Tested 5 close friends from Asian, European and American backgrounds, 3 female, 2 male. Being liberal arts students they all found the project very interesting, but they also revealed holes in my design. The installation is currently very difficult as they have to download the extension from my website, enable developer mode and load the extension. Uploading the project to the paid Chrome Webstore would ideal, but I will need to explain the goal of the project clearly through examples and effective text, because the users were not absolutely clear how the whole project worked even after I explained them. I expected them to grasp my concept quicker, but testing readjusted my expectations. The user testing also made me realize that I need way more processing power. Currently on my dual core server, I don’t think I could handle more than 5 people at a time, because the machine learning and image processing is really demanding. The biggest overhead is loading the libraries. As for the visualization, I will have to improve labelling, apply more effective text, and simply have a section just to explain the project. People didn’t realize what the scatterplot meant, didn’t guess the origins of the hosts at first. The zooming on the scatterplot is good and bad at the same time, I definitely need to set a max zoom. They also asked me to put new metrics up, like comparing .com, .de, .cnn, etc… One big question was privacy, and everybody was really surprised how easily I can grab their private images and download them on my server, which created some concern in them, so I deleted all their pictures after the testing was done.
The project gave me a lot of though days, but I learnt about JS concurrency, data processing, applying machine learning algorithms, D3, chrome extensions and image processing. Unfortunately, I will have to shut down the project eventually, as it is using too much of my virtual machine, but I hope to develop it in the future to be able to release it open-source or at least to archive it in a video.
The goal of the project is measure the visual gender bias on the web, but what were the results and why do they matter? For me the most interesting subjects for analysis were 1. company website, 2. social media, 3. news. Unfortunately, I don’t have the resources for an extensive analysis of the web landscape but after using the tool for 1 week and collecting 2700 faces, I have some fascinating remarks. Companies that really care about diversity invest into their web design. Websites of Goldman Sachs, Morgan Stanley all have a pretty even, sometimes female dominant visual culture. Eastern/Central European news perform terribly with most of their images being of men, while Western news are slightly better in this respect. My instagram feed seems to be female dominant, which might arise from the facts that the platform is mainly female dominant 9 . However, I would be very careful with these conclusions, as the observation period was very small and during development it did not reflect my browsing habits, as well as I was the only main study subject. To create robust studies, we need more users, more metrics, and a lot of time.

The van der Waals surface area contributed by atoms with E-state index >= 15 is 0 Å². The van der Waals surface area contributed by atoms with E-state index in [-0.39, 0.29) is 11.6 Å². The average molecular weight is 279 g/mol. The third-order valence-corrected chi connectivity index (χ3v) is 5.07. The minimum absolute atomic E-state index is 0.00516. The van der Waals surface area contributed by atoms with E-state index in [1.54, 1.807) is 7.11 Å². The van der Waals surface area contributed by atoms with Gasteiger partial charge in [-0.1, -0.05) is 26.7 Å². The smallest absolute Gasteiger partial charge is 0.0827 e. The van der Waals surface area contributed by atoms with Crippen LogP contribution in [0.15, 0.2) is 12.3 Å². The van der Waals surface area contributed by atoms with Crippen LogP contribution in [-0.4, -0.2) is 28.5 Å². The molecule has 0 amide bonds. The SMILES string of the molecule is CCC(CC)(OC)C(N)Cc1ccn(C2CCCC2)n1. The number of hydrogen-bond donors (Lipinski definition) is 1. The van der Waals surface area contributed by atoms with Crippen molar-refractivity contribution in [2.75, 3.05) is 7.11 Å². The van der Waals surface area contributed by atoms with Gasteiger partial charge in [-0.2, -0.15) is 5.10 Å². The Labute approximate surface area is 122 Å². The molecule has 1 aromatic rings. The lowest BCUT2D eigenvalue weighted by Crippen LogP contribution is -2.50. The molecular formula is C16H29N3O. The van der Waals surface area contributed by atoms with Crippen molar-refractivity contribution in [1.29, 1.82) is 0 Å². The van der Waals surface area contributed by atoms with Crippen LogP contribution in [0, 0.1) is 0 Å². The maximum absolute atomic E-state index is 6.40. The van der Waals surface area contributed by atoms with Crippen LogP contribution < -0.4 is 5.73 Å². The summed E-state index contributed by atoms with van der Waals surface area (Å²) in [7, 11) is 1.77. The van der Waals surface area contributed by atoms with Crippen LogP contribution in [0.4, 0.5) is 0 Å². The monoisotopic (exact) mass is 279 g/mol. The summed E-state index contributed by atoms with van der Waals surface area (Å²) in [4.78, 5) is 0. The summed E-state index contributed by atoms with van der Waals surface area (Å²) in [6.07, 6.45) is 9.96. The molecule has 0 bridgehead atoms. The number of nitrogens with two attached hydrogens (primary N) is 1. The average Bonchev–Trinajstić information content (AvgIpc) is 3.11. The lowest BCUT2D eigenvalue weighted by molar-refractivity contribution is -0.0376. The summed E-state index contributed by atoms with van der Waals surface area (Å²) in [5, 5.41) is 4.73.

We live in male-dominated world. Women are underrepresented at major institutions, universities, top businesses, and in government. Web design is an area, where the proper education of professionals can highly impact the image of women in society. Depicting everything with one gender is a baseless representation that exists only to serve itself, which can be interpreted through the argument of Baudrillard’s description of simulacra and a system of simulation. “Simulacra are the baseless images / signs / symbols / products that then propagate a system that demands its own worthless reproduction. Awareness of this degenerative process helps to inoculate us from being part of a simulation problem and to be good stewards of organizational processes.” 11 I hope that measuring and being able to compare websites’ visual culture could spur a conversation to break out of the gender simulacra and to make the internet a more inclusive visual space.
1. Global Media Monitoring Project 2010, http://cdn.agilitycms.com/who-makes-the-news/Imported/images/reports_2010/global/gmmp_global_report_en.pdf
2. Rakow, F. & L. Wackwitz (2004). Feminist Communication Theory: Selections in Context. Routledge.
3. Global Name Data: https://github.com/OpenGenderTracking/globalnamedata
4. Adrienne LaFrance, I Analyzed a Year of My Reporting for Gender Bias and This Is What I Found, 2013 Medium.com